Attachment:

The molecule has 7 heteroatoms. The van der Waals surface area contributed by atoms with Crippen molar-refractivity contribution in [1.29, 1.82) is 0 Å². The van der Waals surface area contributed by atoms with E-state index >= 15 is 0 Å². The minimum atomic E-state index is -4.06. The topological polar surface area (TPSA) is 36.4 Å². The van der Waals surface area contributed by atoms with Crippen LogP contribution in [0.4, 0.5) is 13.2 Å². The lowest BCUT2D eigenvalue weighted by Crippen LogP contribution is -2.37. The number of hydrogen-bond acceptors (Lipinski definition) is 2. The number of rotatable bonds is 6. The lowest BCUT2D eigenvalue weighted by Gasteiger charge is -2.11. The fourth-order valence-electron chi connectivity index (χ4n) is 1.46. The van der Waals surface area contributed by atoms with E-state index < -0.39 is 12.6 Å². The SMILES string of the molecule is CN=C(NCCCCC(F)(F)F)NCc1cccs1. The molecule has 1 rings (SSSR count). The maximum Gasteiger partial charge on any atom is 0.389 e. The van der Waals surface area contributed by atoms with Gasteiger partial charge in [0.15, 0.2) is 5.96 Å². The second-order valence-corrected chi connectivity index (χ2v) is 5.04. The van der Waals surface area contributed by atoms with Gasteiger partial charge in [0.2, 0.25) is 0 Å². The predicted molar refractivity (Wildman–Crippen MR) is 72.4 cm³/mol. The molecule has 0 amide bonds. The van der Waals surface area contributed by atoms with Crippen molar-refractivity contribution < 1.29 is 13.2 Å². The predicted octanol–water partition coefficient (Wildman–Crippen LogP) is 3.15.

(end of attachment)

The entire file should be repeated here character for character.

The molecule has 7 heteroatoms. The van der Waals surface area contributed by atoms with Crippen molar-refractivity contribution in [1.29, 1.82) is 0 Å². The van der Waals surface area contributed by atoms with E-state index >= 15 is 0 Å². The minimum atomic E-state index is -4.06. The topological polar surface area (TPSA) is 36.4 Å². The van der Waals surface area contributed by atoms with Crippen LogP contribution in [0.4, 0.5) is 13.2 Å². The lowest BCUT2D eigenvalue weighted by Crippen LogP contribution is -2.37. The number of hydrogen-bond acceptors (Lipinski definition) is 2. The number of rotatable bonds is 6. The lowest BCUT2D eigenvalue weighted by Gasteiger charge is -2.11. The fourth-order valence-electron chi connectivity index (χ4n) is 1.46. The van der Waals surface area contributed by atoms with E-state index < -0.39 is 12.6 Å². The SMILES string of the molecule is CN=C(NCCCCC(F)(F)F)NCc1cccs1. The molecule has 1 rings (SSSR count). The maximum Gasteiger partial charge on any atom is 0.389 e. The van der Waals surface area contributed by atoms with Gasteiger partial charge in [0.15, 0.2) is 5.96 Å². The second-order valence-corrected chi connectivity index (χ2v) is 5.04. The van der Waals surface area contributed by atoms with Gasteiger partial charge in [0.2, 0.25) is 0 Å². The predicted molar refractivity (Wildman–Crippen MR) is 72.4 cm³/mol. The molecule has 0 amide bonds. The van der Waals surface area contributed by atoms with Crippen molar-refractivity contribution < 1.29 is 13.2 Å². The predicted octanol–water partition coefficient (Wildman–Crippen LogP) is 3.15.